If you’ve never heard of mezcal, it’s time to get to know it.
Made from the agave plant and meaning, quite literally, ‘roasted agave’, mezcal is a distilled spirit that’s also known as tequila’s smoky cousin.
KOL Restaurant’s Chef Patron, Santiago Lastra, gives Metro.co.uk the lowdown on the popular drink that’s even earnt its own trendy bar, The Mezcaleria, that campions the diversity of Mexican spirits.
Kol has its own mezcaleria, or mezcal bar. What can we expect?
SL: We have over 80 types of mezcal. Many are small-batch and artisanal so when they’re gone, they’re gone! Our bar manager, Maxim Schulte — from the American Bar at the Savoy — has devised a great cocktail list, though you can drink mezcal neat too. The signature cocktail will feature local seasonal ingredients, like our food. Mezcal is still a bit of an undiscovered spirit in the UK but we want to give it prominence here.
How is mezcal made?
SL: It’s distilled from the agave plant. Before opening Kol I visited a palenque [where mezcal is made] in Oaxaca and discovered the process is sloooow. Whisky, for example, takes a short time to distil, then years to age, but the opposite goes for mezcal: the plants can take between eight and 30 years to mature for processing.
What’s the difference between mezcal and tequila?
SL: Tequila can only be called tequila if it’s made from the blue agave plant from a specific region, while mezcal can be made from any type of agave. However, the flavour comes from the production process. The agave plant produces a flower called a pina. For tequila, it’s steamed before being distilled. For mezcal, it’s first cooked in earthen pits filled with smouldering wood and charcoal.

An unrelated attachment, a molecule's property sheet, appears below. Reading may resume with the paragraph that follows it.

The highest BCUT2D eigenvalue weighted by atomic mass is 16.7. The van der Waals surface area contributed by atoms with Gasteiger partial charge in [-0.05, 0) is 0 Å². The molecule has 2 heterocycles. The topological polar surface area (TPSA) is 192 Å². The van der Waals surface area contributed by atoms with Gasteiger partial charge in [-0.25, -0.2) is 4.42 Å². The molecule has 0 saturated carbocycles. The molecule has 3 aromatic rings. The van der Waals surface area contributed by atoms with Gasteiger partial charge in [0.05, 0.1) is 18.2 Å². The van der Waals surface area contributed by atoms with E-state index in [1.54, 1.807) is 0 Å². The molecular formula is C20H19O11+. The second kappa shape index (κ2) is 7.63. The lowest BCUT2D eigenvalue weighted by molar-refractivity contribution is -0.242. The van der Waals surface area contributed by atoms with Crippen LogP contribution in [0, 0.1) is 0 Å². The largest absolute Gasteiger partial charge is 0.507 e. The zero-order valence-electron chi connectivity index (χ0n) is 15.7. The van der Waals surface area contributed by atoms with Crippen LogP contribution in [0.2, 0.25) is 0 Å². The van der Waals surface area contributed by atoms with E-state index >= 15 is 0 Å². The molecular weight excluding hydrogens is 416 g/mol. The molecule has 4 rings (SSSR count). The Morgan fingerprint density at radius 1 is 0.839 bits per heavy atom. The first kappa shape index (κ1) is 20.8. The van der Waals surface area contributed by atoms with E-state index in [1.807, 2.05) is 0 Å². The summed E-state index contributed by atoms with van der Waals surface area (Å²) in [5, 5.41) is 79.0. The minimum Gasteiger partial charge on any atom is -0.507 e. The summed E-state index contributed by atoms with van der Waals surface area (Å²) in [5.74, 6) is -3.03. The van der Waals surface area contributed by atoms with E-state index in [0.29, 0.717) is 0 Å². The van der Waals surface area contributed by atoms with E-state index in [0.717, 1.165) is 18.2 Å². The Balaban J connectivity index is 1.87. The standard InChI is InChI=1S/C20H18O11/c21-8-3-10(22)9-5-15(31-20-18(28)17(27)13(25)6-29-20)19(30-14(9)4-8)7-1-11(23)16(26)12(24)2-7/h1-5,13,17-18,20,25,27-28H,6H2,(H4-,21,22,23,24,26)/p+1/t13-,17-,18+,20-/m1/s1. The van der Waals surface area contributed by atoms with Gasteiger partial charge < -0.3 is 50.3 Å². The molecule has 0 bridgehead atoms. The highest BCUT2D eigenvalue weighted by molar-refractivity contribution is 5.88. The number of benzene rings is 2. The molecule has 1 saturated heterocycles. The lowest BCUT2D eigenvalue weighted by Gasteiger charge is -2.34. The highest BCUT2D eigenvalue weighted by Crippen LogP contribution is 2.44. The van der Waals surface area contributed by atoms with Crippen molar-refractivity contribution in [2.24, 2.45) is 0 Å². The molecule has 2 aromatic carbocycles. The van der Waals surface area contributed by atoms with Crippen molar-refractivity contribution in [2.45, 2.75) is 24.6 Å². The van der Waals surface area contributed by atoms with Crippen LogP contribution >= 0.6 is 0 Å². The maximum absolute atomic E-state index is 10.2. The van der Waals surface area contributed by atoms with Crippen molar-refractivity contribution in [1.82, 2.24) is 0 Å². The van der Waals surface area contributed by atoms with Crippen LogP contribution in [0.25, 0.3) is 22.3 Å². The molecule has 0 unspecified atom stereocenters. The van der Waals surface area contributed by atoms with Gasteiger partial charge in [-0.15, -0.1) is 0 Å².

What types of mezcal would you recommend people try at home?
SL: I loved those from the palenque I visited, called Lalocura. Their techniques are biodynamic and make for high quality. There’s a great one called El Distilado, which is bottled in the UK. And there’s Sin Gusano, where you get sent a monthly selection. The owner, Jon, travels around Mexico finding unusual ways of producing mezcal.
Three London openings
Cinder, Belsize Park
As the name suggests, the food here is largely cooked over flames, a passion of chef Jake Finn. Everything from poblano peppers and hispi cabbage to salmon and beef sirloin gets a good grilling. Leave room for indulgent chocolate mousse with salted praline (also possibly grilled — you can’t rule it out).
This taqueria is opening its third main site. Promising a ‘fiesta spirit’, with atmospheric decor evoking 19th-century Mexico City, its new dishes include the vegetarian poblano chile relleno, Baja California scallop tostada, and spiced crispy duck tacos. There’s also a mezcal bar in the basement.
A new Caribbean restaurant helmed by chef Michael Hanbury is due to open next month. Expect Jamaican cuisine with a global twist, plus the promise of an ‘extensive rum library’, with one cocktail named Whispering Death in honour of West Indies cricket legend Michael Holding.
As Father’s Day looms, treat your dad to Drams to Door, a new ‘craft and rare’ whisky subscription service from London experts Milroys of Soho.
The hard seltzer trend continues with two new flavours from 58 Gin. Pink grapefruit and raspberry are 67 calories each and blend London Dry gin, fruit flavours and pure sparkling water.
Local brothers Joe and Daniel Schofield have opened a new bar in Sunlight House, a beautiful listed art deco building in Manchester. Expect quality cocktails and a 1930s vibe.
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